Download of the day: PostgreSQL 8.3 Database Server

Posted on in Categories Linux, Postgresql, UNIX, Windows last updated February 5, 2008

PostgreSQL 8.3 has been released and available for download. PostgreSQL considered as the world’s most advanced open source database. From the announcement page:

This release includes a record number of new and improved features which will greatly enhance PostgreSQL for application designers, database administrators, and users, with more than 280 patches by dozens of PostgreSQL contributors from 18 countries. Version 8.3 provides greater consistency of performance than previous versions, ensuring that every user can depend on the same high performance demonstrated in recent benchmarks for every transaction, whether in peak hours or not, seven days a week, 52 weeks per year. Major performance enhancements include:

-> Heap Only Tuples (HOT), which eliminate up to 3/4 of the maintenance overhead of frequently updated tables
-> Spread checkpoints and background writer autotuning, which reduce the impact of checkpoints on response times
-> Asynchronous commit option for much faster response times on some transactions

These changes also significantly accelerate transaction processing throughput, between 5% and 30%, depending on the workload.

Download PostgreSQL 8.3 Database Server

=> Visit official project web site to grab PostgreSQL 8.3 Database Server

You may find following document interesting while using PostgreSQL:

How Do I Enable remote access to PostgreSQL database server?

Posted on in Categories CentOS, Debian Linux, Gentoo Linux, Howto, Linux, Networking, Postgresql, Ubuntu Linux, UNIX last updated February 6, 2008

By default, PostgreSQL database server remote access disabled for security reasons. However, some time you need to provide the remote access to database server from home computer or from web server.

Step # 1: Login over ssh if server is outside your IDC

Login over ssh to remote PostgreSQL database server:
$ ssh [email protected]

Step # 2: Enable client authentication

Once connected, you need edit the PostgreSQL configuration file, edit the PostgreSQL configuration file /var/lib/pgsql/data/pg_hba.conf (or /etc/postgresql/8.2/main/pg_hba.conf for latest 8.2 version) using a text editor such as vi.

Login as postgres user using su / sudo command, enter:
$ su - postgres
Edit the file:
$ vi /var/lib/pgsql/data/pg_hba.conf
OR
$ vi /etc/postgresql/8.2/main/pg_hba.conf
Append the following configuration lines to give access to 10.10.29.0/24 network:
host all all 10.10.29.0/24 trust
Save and close the file. Make sure you replace 10.10.29.0/24 with actual network IP address range of the clients system in your own network.

Step # 2: Enable networking for PostgreSQL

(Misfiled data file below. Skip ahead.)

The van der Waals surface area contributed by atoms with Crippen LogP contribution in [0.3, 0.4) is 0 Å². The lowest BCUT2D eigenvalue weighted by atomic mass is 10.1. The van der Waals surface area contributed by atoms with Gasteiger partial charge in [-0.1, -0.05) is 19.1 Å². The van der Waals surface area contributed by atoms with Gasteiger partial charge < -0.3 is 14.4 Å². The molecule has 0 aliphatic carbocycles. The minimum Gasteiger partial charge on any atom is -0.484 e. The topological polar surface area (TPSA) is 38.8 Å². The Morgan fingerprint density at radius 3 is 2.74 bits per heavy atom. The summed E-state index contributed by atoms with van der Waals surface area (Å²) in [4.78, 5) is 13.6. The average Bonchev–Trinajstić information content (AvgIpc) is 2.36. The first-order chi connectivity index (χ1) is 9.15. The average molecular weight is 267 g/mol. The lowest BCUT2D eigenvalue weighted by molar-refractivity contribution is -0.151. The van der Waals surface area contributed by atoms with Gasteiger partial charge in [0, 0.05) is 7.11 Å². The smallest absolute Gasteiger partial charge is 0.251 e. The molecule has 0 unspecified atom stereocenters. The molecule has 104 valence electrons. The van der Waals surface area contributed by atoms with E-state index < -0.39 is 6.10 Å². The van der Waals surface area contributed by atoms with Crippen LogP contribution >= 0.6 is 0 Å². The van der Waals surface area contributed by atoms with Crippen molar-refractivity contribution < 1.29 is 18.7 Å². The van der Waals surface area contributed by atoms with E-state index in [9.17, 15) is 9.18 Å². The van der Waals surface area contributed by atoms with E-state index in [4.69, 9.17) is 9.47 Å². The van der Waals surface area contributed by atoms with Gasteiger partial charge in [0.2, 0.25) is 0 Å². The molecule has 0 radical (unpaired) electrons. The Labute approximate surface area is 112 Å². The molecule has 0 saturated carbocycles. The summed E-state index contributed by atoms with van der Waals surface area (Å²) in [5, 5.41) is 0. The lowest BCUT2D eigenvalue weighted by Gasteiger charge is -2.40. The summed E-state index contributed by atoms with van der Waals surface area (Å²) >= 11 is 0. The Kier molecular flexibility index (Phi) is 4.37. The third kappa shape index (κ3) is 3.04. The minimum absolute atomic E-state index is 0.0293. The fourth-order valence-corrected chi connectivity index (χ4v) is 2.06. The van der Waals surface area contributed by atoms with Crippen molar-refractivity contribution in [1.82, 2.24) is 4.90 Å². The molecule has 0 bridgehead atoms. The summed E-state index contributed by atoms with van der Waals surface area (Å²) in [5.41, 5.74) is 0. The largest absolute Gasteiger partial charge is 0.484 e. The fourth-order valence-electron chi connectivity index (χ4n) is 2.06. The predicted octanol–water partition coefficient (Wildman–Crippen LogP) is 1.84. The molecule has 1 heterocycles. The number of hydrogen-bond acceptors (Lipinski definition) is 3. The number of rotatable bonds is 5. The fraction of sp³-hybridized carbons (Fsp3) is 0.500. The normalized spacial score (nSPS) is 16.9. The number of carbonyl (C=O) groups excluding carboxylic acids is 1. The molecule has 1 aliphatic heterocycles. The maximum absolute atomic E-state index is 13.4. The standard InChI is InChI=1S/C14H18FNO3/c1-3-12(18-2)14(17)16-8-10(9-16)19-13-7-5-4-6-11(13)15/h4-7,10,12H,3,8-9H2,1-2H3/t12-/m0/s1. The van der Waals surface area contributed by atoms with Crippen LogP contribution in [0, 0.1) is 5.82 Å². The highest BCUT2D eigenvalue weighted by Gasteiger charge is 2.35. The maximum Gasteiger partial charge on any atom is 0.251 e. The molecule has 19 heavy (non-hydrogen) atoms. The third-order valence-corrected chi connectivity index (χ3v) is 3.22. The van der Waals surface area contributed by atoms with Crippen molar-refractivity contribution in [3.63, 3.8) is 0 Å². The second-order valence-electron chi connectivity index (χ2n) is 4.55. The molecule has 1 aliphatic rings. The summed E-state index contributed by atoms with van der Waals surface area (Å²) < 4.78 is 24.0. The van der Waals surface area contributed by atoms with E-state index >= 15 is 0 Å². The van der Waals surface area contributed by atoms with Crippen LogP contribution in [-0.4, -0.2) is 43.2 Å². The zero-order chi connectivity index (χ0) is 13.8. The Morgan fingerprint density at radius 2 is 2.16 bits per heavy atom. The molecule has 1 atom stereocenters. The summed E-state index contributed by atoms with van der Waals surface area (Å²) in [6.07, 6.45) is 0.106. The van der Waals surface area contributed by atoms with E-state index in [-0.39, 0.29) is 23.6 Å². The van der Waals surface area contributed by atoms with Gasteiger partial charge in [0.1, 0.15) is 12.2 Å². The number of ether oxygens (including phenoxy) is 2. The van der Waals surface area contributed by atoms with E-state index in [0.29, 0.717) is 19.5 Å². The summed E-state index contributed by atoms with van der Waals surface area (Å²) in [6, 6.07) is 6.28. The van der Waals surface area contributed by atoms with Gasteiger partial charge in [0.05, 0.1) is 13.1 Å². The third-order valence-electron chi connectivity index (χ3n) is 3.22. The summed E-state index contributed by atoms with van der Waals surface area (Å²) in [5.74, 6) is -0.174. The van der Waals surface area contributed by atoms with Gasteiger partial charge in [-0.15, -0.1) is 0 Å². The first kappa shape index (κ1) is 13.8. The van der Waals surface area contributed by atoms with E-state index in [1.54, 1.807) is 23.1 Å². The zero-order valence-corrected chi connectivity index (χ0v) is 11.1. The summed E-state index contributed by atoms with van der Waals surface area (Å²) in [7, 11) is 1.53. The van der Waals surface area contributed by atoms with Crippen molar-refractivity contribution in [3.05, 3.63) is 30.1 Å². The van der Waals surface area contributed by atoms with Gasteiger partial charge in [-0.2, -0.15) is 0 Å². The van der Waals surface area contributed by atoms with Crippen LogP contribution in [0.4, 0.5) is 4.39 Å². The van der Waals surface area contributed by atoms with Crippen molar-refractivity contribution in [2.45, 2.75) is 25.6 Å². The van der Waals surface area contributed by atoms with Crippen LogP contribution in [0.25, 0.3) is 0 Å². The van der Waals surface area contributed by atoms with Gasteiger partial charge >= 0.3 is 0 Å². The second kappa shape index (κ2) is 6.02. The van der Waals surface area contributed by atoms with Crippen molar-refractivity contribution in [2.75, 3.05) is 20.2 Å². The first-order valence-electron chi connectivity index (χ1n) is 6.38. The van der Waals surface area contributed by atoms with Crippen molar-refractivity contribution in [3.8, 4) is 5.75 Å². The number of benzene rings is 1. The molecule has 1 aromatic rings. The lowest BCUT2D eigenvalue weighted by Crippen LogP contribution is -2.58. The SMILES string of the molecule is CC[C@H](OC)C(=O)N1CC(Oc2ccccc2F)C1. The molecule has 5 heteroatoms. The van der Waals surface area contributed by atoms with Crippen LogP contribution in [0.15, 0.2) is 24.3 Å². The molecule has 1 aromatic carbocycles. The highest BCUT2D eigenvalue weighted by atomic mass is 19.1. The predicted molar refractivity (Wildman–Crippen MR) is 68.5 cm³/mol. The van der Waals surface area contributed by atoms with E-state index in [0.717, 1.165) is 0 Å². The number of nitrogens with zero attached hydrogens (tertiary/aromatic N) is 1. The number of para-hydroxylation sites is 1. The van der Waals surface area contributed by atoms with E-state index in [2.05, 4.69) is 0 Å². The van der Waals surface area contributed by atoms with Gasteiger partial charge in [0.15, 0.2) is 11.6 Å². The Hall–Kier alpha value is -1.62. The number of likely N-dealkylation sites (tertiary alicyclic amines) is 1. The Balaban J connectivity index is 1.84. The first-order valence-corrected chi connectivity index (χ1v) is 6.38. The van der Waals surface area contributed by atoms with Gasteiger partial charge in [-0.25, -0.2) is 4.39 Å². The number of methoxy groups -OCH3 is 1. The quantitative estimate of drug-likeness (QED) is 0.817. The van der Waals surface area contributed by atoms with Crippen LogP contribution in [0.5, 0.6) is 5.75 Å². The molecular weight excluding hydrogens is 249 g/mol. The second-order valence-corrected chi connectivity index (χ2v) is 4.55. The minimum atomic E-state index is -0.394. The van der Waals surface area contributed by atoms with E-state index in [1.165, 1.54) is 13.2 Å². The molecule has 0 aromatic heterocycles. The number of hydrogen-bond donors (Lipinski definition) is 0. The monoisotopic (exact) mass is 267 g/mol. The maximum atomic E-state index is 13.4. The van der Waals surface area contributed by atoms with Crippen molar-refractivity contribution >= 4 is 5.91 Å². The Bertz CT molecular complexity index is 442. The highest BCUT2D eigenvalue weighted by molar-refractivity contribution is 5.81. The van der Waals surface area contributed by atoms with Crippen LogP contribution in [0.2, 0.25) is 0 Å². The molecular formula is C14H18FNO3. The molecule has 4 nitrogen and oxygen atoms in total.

You need to enable TCP / IP networking. Use either step #3 or #3a as per your PostgreSQL database server version.

Step # 3: Allow TCP/IP socket

If you are using PostgreSQL version 8.x or newer use the following instructions or skip to Step # 3a for older version (7.x or older).

You need to open PostgreSQL configuration file /var/lib/pgsql/data/postgresql.conf or /etc/postgresql/8.2/main/postgresql.conf.
# vi /etc/postgresql/8.2/main/postgresql.conf
OR
# vi /var/lib/pgsql/data/postgresql.conf
Find configuration line that read as follows:
listen_addresses='localhost'
Next set IP address(es) to listen on; you can use comma-separated list of addresses; defaults to ‘localhost’, and ‘*’ is all ip address:
listen_addresses='*'
Or just bind to 202.54.1.2 and 202.54.1.3 IP address
listen_addresses='202.54.1.2 202.54.1.3'
Save and close the file. Skip to step # 4.

Step #3a – Information for old version 7.x or older

Following configuration only required for PostgreSQL version 7.x or older. Open config file, enter:
# vi /var/lib/pgsql/data/postgresql.conf
Bind and open TCP/IP port by setting tcpip_socket to true. Set / modify tcpip_socket to true:
tcpip_socket = true
Save and close the file.

Step # 4: Restart PostgreSQL Server

Type the following command:
# /etc/init.d/postgresql restart

Step # 5: Iptables firewall rules

Make sure iptables is not blocking communication, open port 5432 (append rules to your iptables scripts or file /etc/sysconfig/iptables):

iptables -A INPUT -p tcp -s 0/0 --sport 1024:65535 -d 10.10.29.50  --dport 5432 -m state --state NEW,ESTABLISHED -j ACCEPT
iptables -A OUTPUT -p tcp -s 10.10.29.50 --sport 5432 -d 0/0 --dport 1024:65535 -m state --state ESTABLISHED -j ACCEPT

Restart firewall:
# /etc/init.d/iptables restart

Step # 6: Test your setup

Use psql command from client system. Connect to remote server using IP address 10.10.29.50 and login using vivek username and sales database, enter:
$ psql -h 10.10.29.50 -U vivek -d sales

Further readings:

=> man page: pgsql and configuration file

Quickly Backup / dump MySql / Postgres database to another remote server securely

Posted on in Categories Backup, FreeBSD, Howto, Linux, MySQL, Postgresql, RedHat/Fedora Linux, Sys admin, Tips, UNIX last updated October 1, 2007

Using UNIX pipe concept one can dump database to another server securely using ssh protocol. All you need remote execution rights for the ‘dd’ command, over SSH. This allows you to run database dumps across an encrypted channel.

Dump Postgres Database using ssh

Use pg_dump command command:
pg_dump -U USERNAME YOUR-DATABASE-NAME | ssh [email protected] "dd of=/pgsql/$(date +'%d-%m-%y')"

Dump MySQL Database using ssh

Type the following command:
mysqldump -u USERnAME -p'PASSWORD' YOUR-DATABASE-NAME | ssh [email protected] "dd of=/mysql/$(date +'%d-%m-%y')"